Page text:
20th July, 1997


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Mirror Magazine


Playing field uneven for big timers

Though Sri Lanka has been progressively lowering direct taxation of income, some companies in the formal sector who pay high rates of indirect taxation are complaining of unfair competition from small manufacturers and importers who escape the tax net.

The Richard Pieris group which has several companies engaged in making high value added end products from local and imported raw materials says it is facing unfair competition in rubber, plastic and furniture sectors.

“In all these fields we face unfair competition from a plethora of ‘informal’ enterprises which do not appear to pay taxes at all,” Chairman Henry Pieris told shareholders in the latest annual report.

“In the light of this situation, which must confront all industrial enterprises, real industrial growth becomes more difficult to achieve.”

The Group as a whole had paid Rs 345 mn as taxes and duties to the government during the last financial year on a turnover of Rs 2,098 mn. This amounted to 40 per cent of total value added within the group.

“If our formal industrial sector continues to be discriminated against in this manner, the country will soon be riddled with uneconomical industrial units thriving on tax evasion,” Mr. Pieris warned.

Last year the group closed plants and shed labour to remain competitive. A foam rubber plant in Nawinna had been closed with the loss of 31 jobs.

Demand for moulded and extruded rubber products had also fallen last year due to low cost substitute products forcing prices to be cut. Despite this sales had fallen by a 30 per cent.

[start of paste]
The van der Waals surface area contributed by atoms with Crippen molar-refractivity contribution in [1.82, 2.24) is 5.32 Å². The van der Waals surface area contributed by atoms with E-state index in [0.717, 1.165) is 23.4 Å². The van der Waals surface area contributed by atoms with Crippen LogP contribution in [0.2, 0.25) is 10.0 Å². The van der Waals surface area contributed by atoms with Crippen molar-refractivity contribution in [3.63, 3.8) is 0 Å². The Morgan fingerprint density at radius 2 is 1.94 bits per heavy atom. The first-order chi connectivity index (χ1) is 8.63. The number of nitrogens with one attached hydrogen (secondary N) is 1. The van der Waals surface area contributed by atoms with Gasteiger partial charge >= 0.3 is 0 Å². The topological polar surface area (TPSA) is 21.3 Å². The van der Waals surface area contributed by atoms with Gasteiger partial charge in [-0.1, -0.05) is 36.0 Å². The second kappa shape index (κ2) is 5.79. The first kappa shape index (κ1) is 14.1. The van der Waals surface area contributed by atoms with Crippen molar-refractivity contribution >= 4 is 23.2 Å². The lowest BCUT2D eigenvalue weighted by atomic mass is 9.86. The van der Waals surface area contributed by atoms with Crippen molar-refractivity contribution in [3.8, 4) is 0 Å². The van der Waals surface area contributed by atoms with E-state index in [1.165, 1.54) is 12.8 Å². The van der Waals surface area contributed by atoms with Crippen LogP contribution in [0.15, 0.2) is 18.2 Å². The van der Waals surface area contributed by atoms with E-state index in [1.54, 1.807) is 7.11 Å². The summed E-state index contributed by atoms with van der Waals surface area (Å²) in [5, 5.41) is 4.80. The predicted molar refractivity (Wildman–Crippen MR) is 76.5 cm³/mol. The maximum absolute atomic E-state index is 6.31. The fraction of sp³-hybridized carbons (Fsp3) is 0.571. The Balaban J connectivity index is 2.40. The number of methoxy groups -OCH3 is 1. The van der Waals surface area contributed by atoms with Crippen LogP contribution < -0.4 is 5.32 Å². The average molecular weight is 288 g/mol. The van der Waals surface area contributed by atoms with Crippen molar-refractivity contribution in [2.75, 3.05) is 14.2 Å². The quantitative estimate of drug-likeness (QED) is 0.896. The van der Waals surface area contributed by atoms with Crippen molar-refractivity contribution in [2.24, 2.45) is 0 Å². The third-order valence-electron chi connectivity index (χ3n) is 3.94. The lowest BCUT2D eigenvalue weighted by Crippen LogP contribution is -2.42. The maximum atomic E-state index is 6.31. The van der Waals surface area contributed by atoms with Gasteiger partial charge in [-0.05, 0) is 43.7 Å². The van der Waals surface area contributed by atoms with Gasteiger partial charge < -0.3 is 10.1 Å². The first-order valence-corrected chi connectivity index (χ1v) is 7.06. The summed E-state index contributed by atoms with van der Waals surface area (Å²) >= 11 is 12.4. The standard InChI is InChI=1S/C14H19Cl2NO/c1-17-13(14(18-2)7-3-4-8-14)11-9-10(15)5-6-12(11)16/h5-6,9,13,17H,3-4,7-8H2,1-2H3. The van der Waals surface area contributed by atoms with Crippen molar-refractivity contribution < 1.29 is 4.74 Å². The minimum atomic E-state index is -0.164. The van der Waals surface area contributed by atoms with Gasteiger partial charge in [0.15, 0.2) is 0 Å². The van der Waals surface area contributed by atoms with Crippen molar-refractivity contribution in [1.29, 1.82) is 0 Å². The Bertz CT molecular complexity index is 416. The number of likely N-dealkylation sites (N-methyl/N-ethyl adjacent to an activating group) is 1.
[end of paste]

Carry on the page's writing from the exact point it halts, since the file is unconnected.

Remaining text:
A voluntary separation plan had been set in place resulting in a further 105 employees resigning from manufacturing and service centres.

With the economy gaining momentum, coupled with high technology and improved productivity the group is aiming to improve on its Rs 193 mn profit (Rs 139 mn after minority interest and extraordinary items) last year.

The group says it adds value to 8000 metric tons of rubber representing 8 per cent of the country’s output.

“This clearly demonstrates the group’s dominance in the rubber industry, and we are capable of converting more and more of Sri Lanka’s raw rubber into finished products, contributing to increased domestic value addition and foreign exchange,” the group said.

“Unfortunately we cannot reach out fill potential unless positive and active support is extended to the government to control and discourage unfair and unethical practices adopted by domestic competitors,”

According the data released by the consultancy firm Econsult, Sri Lanka has the highest level of government revenue compared to GDP in South Asia at around 20 per cent, while in neighboring countries such as India it had been below 14 per cent during the past 20 years.